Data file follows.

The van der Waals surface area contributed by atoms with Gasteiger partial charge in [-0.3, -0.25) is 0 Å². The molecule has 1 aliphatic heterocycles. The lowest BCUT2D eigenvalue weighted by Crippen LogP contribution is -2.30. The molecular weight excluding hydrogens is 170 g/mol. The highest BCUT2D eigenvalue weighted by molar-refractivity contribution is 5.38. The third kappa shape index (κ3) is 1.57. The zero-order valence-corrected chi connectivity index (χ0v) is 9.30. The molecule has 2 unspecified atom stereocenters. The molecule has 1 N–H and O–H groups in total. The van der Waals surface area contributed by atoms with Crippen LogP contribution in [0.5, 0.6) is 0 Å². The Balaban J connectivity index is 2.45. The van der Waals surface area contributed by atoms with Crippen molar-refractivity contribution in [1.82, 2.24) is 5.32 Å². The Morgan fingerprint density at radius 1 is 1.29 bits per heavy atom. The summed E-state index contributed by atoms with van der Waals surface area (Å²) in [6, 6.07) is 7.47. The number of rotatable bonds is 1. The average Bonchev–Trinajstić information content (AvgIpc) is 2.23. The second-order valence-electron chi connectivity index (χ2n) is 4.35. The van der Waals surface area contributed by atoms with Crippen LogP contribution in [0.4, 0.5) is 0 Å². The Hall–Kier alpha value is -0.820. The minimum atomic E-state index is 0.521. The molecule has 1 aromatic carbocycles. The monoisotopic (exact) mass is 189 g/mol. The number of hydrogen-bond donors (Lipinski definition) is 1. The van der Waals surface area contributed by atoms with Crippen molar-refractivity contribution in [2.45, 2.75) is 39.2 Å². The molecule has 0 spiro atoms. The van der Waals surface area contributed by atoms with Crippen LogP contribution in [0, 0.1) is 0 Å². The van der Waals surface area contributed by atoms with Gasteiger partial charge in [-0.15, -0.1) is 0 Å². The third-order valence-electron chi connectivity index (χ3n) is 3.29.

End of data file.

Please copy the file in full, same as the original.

The van der Waals surface area contributed by atoms with Gasteiger partial charge in [-0.3, -0.25) is 0 Å². The molecule has 1 aliphatic heterocycles. The lowest BCUT2D eigenvalue weighted by Crippen LogP contribution is -2.30. The molecular weight excluding hydrogens is 170 g/mol. The highest BCUT2D eigenvalue weighted by molar-refractivity contribution is 5.38. The third kappa shape index (κ3) is 1.57. The zero-order valence-corrected chi connectivity index (χ0v) is 9.30. The molecule has 2 unspecified atom stereocenters. The molecule has 1 N–H and O–H groups in total. The van der Waals surface area contributed by atoms with Crippen LogP contribution in [0.5, 0.6) is 0 Å². The Balaban J connectivity index is 2.45. The van der Waals surface area contributed by atoms with Crippen molar-refractivity contribution in [1.82, 2.24) is 5.32 Å². The Morgan fingerprint density at radius 1 is 1.29 bits per heavy atom. The summed E-state index contributed by atoms with van der Waals surface area (Å²) in [6, 6.07) is 7.47. The number of rotatable bonds is 1. The average Bonchev–Trinajstić information content (AvgIpc) is 2.23. The second-order valence-electron chi connectivity index (χ2n) is 4.35. The van der Waals surface area contributed by atoms with Crippen LogP contribution in [0.4, 0.5) is 0 Å². The Hall–Kier alpha value is -0.820. The minimum atomic E-state index is 0.521. The molecule has 1 aromatic carbocycles. The monoisotopic (exact) mass is 189 g/mol. The number of hydrogen-bond donors (Lipinski definition) is 1. The van der Waals surface area contributed by atoms with Crippen molar-refractivity contribution in [2.45, 2.75) is 39.2 Å². The molecule has 0 spiro atoms. The van der Waals surface area contributed by atoms with Crippen LogP contribution in [0, 0.1) is 0 Å². The van der Waals surface area contributed by atoms with Gasteiger partial charge in [-0.15, -0.1) is 0 Å². The third-order valence-electron chi connectivity index (χ3n) is 3.29.